Dear Alice,

I am not having much success finding info about cervical cancer online; can you advise?

Dear Reader,

With the abundance of resources that exist online, it may be difficult to find accurate information. Fortunately, Go Ask Alice! can do some of the work for you! To start with the basics, the cervix is the lower part of the uterus, which connects to the vagina. Cancer of this body part has been linked to the human papillomavirus (HPV), of which types 16 and 18 cause approximately 70 percent of cases of cervical cancer. In most cases, the immune system works to inhibit the virus from harming the cervical cells over time, but sometimes HPV may cause the cells to become abnormal or cancerous.

There are certain factors that increase an individual’s risk of contracting HPV, which may also increase the chances of developing cervical cancer. These risk factors include having multiple sexual partners, early initiation of sexual activity, contraction of sexually transmitted infections (such as chlamydia, gonorrhea, or human immunodeficiency virus), having a weak immune system, and cigarette smoking.

If detected early, cervical cancer is often curable, which is why it’s critical to get screened regularly. Screening helps to prevent the development of cervical cancer and to initiate treatment early. The two types of screenings are the Pap test (also known as the Pap smear) and the HPV test. Both tests are available through a health care provider. The screening recommendations for those with a cervix as indicated by the American Cancer Society (ACS), American College of Obstetricians and Gynecologists, and United States Preventive Services Task Force include:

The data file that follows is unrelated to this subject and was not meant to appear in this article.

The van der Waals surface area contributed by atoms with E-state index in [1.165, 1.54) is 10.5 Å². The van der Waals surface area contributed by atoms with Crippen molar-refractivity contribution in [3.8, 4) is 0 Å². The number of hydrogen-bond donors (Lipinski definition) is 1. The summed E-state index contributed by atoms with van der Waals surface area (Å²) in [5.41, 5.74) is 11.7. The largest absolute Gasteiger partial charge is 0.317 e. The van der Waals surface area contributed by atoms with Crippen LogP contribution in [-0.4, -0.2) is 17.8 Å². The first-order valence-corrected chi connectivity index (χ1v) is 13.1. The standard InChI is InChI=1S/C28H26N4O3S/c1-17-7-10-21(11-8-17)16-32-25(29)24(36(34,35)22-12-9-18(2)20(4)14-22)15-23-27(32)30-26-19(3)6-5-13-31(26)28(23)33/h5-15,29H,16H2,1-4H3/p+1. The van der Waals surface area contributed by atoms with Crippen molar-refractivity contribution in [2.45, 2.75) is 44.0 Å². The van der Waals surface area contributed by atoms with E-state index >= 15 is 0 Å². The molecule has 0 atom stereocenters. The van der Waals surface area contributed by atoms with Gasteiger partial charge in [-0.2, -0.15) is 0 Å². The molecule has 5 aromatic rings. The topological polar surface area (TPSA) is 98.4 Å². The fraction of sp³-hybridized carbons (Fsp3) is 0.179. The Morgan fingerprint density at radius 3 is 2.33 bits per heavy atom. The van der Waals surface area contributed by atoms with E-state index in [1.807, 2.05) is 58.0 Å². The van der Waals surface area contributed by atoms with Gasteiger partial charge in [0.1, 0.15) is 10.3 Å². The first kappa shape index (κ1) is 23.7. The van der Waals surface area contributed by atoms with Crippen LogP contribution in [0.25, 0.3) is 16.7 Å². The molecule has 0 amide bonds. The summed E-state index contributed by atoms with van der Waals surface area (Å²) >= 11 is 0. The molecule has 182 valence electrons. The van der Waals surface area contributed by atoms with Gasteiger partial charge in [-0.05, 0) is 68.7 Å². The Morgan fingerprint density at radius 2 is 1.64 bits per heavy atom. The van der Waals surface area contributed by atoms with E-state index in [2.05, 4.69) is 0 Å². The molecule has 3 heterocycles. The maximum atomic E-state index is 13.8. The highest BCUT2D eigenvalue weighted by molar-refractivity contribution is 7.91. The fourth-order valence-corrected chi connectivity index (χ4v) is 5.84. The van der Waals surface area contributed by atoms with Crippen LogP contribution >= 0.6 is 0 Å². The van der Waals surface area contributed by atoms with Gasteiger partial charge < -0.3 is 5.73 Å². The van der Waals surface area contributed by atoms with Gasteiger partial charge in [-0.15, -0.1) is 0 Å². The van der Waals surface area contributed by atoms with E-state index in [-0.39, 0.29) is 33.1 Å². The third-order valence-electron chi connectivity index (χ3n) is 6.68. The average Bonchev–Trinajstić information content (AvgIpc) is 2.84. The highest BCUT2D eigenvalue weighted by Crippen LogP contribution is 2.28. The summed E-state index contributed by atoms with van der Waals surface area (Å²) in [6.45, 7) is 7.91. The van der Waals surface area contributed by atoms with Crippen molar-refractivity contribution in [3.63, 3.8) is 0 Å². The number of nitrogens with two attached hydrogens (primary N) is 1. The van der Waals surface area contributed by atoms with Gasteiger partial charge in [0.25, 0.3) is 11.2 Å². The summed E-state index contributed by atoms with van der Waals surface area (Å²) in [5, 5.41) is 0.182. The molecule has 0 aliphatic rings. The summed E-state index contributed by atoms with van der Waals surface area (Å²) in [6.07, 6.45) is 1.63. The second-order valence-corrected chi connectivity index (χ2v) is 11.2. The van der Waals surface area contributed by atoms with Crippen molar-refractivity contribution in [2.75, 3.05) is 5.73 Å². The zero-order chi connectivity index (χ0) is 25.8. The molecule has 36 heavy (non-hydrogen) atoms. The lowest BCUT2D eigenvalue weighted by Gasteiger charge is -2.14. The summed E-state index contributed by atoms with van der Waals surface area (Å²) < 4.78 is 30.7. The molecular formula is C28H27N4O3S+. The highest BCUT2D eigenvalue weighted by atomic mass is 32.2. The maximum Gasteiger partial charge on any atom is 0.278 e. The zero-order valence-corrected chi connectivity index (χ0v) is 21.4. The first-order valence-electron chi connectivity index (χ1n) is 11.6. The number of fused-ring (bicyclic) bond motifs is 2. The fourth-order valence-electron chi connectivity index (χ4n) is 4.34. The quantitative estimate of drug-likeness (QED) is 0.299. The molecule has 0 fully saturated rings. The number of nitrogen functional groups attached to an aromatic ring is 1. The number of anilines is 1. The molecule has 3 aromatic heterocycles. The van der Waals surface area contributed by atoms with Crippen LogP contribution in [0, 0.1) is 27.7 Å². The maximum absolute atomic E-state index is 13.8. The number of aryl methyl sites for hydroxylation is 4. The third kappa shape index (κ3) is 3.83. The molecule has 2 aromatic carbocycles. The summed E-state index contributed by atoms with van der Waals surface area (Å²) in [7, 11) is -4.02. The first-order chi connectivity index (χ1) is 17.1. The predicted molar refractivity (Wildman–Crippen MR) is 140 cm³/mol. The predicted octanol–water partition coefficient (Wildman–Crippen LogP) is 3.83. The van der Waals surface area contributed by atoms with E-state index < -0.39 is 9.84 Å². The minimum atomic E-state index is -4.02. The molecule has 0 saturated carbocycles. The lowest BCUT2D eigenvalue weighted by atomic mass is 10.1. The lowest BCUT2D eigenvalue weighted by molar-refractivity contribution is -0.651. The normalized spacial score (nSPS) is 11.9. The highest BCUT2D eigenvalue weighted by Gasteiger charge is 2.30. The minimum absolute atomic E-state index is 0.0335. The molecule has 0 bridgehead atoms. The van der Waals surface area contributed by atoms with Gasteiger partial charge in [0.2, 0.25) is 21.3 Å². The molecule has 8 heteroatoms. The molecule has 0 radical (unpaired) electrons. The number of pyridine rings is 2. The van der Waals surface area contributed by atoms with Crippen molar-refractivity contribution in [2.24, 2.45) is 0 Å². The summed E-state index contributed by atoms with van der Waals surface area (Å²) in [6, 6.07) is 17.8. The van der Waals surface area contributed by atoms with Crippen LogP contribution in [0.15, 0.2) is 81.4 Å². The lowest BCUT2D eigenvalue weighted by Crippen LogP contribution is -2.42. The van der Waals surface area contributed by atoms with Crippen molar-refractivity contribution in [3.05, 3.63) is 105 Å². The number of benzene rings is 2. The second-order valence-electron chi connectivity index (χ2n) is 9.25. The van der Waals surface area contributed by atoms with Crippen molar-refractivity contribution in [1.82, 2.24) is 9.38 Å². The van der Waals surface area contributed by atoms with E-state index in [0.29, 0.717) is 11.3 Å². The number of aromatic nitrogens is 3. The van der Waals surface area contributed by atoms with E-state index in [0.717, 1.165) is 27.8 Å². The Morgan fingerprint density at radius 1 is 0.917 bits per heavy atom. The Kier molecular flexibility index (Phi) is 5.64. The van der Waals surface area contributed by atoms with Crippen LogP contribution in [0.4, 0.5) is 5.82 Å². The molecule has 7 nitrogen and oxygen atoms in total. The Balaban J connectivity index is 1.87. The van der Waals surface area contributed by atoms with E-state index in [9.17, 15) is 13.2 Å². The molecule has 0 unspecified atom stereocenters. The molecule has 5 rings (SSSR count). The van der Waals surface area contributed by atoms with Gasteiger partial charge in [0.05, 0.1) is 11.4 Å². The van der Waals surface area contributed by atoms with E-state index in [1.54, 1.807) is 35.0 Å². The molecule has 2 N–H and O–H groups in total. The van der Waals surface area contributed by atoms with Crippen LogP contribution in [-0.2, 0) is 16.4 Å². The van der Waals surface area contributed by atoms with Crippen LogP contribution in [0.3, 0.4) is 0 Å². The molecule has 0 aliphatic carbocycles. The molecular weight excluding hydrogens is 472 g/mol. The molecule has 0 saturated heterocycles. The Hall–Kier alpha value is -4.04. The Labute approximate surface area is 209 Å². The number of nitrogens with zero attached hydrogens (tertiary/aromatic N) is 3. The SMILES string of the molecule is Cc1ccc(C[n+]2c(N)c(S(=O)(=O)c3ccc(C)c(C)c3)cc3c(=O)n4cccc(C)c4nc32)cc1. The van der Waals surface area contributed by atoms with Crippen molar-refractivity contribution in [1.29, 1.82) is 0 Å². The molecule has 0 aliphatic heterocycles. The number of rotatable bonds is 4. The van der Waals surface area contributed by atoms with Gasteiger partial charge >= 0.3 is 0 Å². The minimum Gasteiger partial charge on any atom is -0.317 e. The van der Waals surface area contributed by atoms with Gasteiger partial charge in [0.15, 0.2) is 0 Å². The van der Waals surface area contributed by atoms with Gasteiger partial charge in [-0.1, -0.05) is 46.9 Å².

• Under 30: begin screening at age 21 with a Pap test, rescreen with a Pap test every three years until age 29
  • 30 to 65: Pap test combined with an HPV test every five years until age 65; or every three years with just the Pap test
  • Over 65: discontinue screening at age 65 if they've had regular screening in the previous ten years and no serious pre-cancers found in the last 20 years

In addition to age, individuals at higher risk of cervical cancer may be encouraged to get screened more frequently. Those with abnormal cervical screening results may need to have a follow-up Pap test done in six months or a year. If someone assigned female at birth has a total hysterectomy (removal of the uterus and cervix) they probably no longer need to be screened, unless the hysterectomy was done as a treatment for cervical pre-cancer or cancer. If the individual had a hysterectomy without removal of the cervix (called a supra-cervical hysterectomy) it’s recommended that they continue cervical cancer screening according to the standard screening guidelines.

To reduce the risk of contracting HPV, individuals between the ages of 9 and 45 can get vaccinated. This series of shots allows for protection against multiple strains of HPV that are highly associated with cervical cancer. However, it’s recommended that those who have been vaccinated still follow the general screening guidelines. For more information, check out the American Cancer Society’s page on cervical cancer and the Centers for Disease Control and Prevention website on the HPV vaccination. The ACS also has an extensive list of links to other reliable information sources.

Hope this provides you with some clarity on cervical cancer!

Alice!

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